This is where video testimonials, preferably with you in them, as well (like a thumbnail with you in the corner chatting with your student) - that way they can't be discounted. Note: add them here before they get a chance to exit the video, you can go into your background for those still watching.
This is just a small sample from those who I've helped, though...
A little background... I was born in SE Asia, but I grew up in... and I've taught in
etc." And take it from there. Remove their objections BEFORE they get to the point where their prejudices engage. It won't work with everyone, but it might improve your success rate.
I've lived most of my adult life in Korea (I was born here but grew up in the U.S.) and it's still interesting to hear about the vast array of experiences in the Land of Smiles. Many here say they "moved on" to better pay and conditions in Korea, and that might be true but the ESL industry in Korea is also saturated at the moment, with employers being as picky as ever about teachers. And yes, ageism is DEFINITELY prevalent in Korea unless you have an advanced degree like a master's or higher. I do feel sorry for those in the LOS who have basically have no choice but to stay in Thailand because of ageism or other factors. That's true in Korea to a certain extent but Thailand seems to have far more farang than Korea.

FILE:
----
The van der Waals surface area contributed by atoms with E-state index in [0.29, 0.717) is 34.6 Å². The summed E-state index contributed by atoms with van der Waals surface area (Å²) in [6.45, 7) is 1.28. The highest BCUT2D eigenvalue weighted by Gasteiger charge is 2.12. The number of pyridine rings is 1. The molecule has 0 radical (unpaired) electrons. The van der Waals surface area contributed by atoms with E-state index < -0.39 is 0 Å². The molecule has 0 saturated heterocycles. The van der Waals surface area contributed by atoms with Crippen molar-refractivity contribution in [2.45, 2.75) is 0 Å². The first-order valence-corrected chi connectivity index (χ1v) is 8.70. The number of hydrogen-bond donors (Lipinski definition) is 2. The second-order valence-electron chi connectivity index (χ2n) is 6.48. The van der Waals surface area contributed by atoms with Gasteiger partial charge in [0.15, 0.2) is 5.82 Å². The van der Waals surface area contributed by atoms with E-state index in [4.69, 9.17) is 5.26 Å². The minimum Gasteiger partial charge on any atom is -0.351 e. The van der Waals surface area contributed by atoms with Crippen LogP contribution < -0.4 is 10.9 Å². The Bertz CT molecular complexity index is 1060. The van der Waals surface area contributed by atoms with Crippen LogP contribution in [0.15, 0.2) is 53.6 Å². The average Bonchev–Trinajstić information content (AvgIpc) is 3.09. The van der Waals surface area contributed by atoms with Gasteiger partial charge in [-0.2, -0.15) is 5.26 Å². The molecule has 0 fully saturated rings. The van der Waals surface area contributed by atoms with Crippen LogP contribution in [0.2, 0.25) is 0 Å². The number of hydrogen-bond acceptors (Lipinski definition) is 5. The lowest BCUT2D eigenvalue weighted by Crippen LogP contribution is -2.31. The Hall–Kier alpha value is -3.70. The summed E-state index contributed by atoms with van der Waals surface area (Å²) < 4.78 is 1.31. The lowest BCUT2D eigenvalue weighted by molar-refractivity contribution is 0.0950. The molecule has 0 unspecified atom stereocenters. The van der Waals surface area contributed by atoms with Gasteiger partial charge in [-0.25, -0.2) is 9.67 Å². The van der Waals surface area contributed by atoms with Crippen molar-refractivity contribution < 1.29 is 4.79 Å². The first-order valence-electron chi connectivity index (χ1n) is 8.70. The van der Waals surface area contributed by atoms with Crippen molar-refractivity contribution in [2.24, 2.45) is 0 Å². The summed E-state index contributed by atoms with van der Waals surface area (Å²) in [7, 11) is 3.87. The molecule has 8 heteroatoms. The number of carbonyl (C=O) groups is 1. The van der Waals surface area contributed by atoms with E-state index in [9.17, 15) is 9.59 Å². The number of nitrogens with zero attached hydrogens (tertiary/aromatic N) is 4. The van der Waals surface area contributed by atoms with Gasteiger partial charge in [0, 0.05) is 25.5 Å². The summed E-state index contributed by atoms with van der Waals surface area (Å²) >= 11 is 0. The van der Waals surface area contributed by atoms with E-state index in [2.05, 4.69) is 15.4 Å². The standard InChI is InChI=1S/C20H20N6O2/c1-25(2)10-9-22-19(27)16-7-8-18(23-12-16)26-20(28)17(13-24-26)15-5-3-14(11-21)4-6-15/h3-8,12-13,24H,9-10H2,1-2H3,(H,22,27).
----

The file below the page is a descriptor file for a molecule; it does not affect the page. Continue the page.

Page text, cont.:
Anonymous, Seoul, Korea
I'm a South Asian who grew up in Japan and worked/lived in the San Francisco Bay area for a long time. I have been trying to get an online ESL teaching job. I have a BA, a TEFL certificate, and 10 years of experience teaching ESL but I have been rejected outright after they see my CV (no idea why). I think my name gives it away that I'm Southeast Asian. I feel like I'm a good teacher and most importantly, I'm willing to grow and learn. This doesn't seem to matter. I pass the credentials but after doing the demo (they see my face) and then it feels like they're already rejected me.
I feel like I have to work harder than my white counterparts to get a job in this field. I practice a lot, have props, TPR, watch videos on how to teach young learners but once they see me, it's like I'm doomed.
Maybe I'm overthinking. But I know that discrimination is real in Asia. I grew up in Japan so I know. For us folks, we have to work harder and have above average skills, CV, education to get a job in this field. Even that is not enough because you can't do much about the color of your skin. I have even tried to look "whiter" by covering up my face in foundation and have contemplated about dying my hair brown or blonde (my hair is black).
What's going for me is that I'm pretty attractive (not boasting) so I think that helps. If you are good looking, blonde, young, the Asian recruiters will be knocking at your door.
In any case, I haven't given up yet. I'm still trying to get a job online teaching English.